The Watson family, who is behind the UAE non-profit organisation Team Angel Wolf, is always looking to raise awareness of inclusion and people with disabilities. Amid a global pandemic, when parents and children are staying at home to help curb the spread of the coronavirus, this message has taken on a new meaning.
That is why the Watsons are inviting this weekend people from all over the world to take part in a new challenge called Climb with Rio.
Who are Team Angel Wolf?
Dad Nick and mum Delphine are the husband-and-wife pair behind Team Angel Wolf, which they started for their son, Rio, who has a rare chromosome disorder that’s left him with severe learning and fine motor skills disabilities, among other difficulties. They call Rio, who turned 17 this week, “angel” and their daughter Tia, 12, “little wolf” – hence the name Team Angel Wolf.
The family is well known in the UAE for taking on tough physical challenges, in which they always include Rio, from marathons and triathlons to Guinness World Record-breaking swims. While most of these events have taken place outdoors in the past, Nick, who is a former British Royal Marine, was keen to find a new challenge to take on indoors during the crisis.
"Being at home has obviously put restrictions on what Rio has been able to do," Nick tells The National. "Over the last seven to eight weeks, he's been at home a lot. He's non-verbal, so I'm not sure he understands exactly what's going on. He will continually ask 'Dada, race?', because most weekends we would usually be out racing.
"This has had a little bit of an affect on him."
As one of Nick’s life goals is to climb the stairwell of Dubai’s Burj Khalifa, the world’s tallest building, with Rio strapped to his back, he figured this would be the perfect time to do just that – except instead they’re going to do it in their Sustainable City home by climbing up and down their own stairwell.
And the Watsons are inviting the world to join them.
“We were thinking of things we could do to get Rio involved and keep him active, but most importantly be inclusive as well. It’s not just about us doing the event, but also about how we open this up for other people to join in.”
What is the Climb with Rio challenge?
This weekend, from Friday to Sunday, May 8 to 10, the Watson family is asking people to climb the equivalent of a famous world landmark in their own homes in recognition of people of determination who might be struggling amid the crisis.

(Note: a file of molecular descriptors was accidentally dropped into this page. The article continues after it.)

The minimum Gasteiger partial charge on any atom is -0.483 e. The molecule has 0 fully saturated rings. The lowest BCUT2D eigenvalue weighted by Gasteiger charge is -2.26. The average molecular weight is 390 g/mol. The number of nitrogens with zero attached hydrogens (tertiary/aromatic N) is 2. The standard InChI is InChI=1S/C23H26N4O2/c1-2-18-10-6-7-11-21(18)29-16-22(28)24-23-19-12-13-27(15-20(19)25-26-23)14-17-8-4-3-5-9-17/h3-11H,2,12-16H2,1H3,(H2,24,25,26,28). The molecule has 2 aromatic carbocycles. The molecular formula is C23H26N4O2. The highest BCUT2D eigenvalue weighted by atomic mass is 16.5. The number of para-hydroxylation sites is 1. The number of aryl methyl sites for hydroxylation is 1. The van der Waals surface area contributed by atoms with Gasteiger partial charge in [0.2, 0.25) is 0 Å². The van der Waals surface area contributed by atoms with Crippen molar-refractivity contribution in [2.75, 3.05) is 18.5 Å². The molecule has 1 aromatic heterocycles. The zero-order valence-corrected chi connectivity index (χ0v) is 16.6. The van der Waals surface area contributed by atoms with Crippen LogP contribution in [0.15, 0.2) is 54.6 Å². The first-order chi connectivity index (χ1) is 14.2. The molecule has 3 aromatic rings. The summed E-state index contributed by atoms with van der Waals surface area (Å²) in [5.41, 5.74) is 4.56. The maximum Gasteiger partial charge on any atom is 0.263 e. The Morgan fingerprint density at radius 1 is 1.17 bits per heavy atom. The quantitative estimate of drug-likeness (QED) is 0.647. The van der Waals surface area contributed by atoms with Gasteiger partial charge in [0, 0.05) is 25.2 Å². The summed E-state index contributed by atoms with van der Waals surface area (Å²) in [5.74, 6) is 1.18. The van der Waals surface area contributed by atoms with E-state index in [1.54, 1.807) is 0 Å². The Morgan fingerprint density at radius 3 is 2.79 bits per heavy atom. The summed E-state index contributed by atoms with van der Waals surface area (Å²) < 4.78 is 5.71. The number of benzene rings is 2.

“We’re always trying to spread awareness of children with disabilities and this is a very challenging time for many families who have a child of determination. This is a way of spreading that message to others, to make people think about other people in their community.”
It’s not just for the able-bodied. The Watsons have put together a manual so that everyone – from those without stairs to those who are wheelchair-bound – can get involved. “Ten metres in one direction is the equivalent of one vertical climb, so people in wheelchairs can move in that space instead.”
Not everyone has to climb the equivalent of the Burj Khalifa, which is 829.8 metres tall. There are suggestions of other buildings, from the Eiffel Tower in Paris (300m) to the Great Pyramid of Giza (139m) and the Taj Mahal (73m), on the website, too. Information on how to work out how many steps to climb or floor space you will need to cover is also available in the manual.
“It’s entirely up to anyone what they would like to do."
Only going up counts towards the actual climb, he says. For Nick and Rio, they will have to go up and down their flight of stairs 118 times to traverse the equivalent of the Burj Khalifa. He expects it to take them between three and four hours.
Everyone should choose a challenge that suits their level of fitness and physical abilities, says Nick. “Most importantly, we must ensure it’s a fun thing for people to do together over the weekend. Pick something that’s feasible, that the whole family can do, and make it a fun project so everyone can get involved.”
Who’s getting involved?
“It’s tough times for everyone,” says Nick. “Even for us, as a non-profit, we have no idea what the future holds. Will we get support in the future? We can’t do any fundraising, so we can only receive [corporate] sponsorship. And it’s not just us in this position – so many people are struggling, so we wanted to do something that would bring the global community together.
“I think sports or activity always breaks down barriers.”
While they only announced the challenge a few days ago, the team has already started receiving videos of children who are training at home with their carers and parents.
It's not just individuals who have gotten involved, either. Dubai's Knowledge and Human Development Authority also loves the idea. "They think it's fantastic, because it's also like a math lesson for kids." Worksheets for participating children can be downloaded on the website.
"We’re also trying to reach out to schools to see if they would like to run this as a challenge with their students over the weekend,” Nick adds.
When and why take part?
While Rio and Nick will be doing their climb on May 9 at 8pm UAE time – so to respect anyone who might be fasting and would like to join in after iftar – the family has opened up the challenge to span the whole weekend, so people in other time zones can participate, too.
“We’re not telling people they have to start at the same time as us, but over the weekend please do something. It’s great for people to climb, but even if they do just have 15 minutes to join in and think about what we’re doing and about this little boy on my back, who will be smiling and laughing and telling daddy to go quicker, that would be fantastic.
“It’s going to be magical, and we just want people to be a part of that.”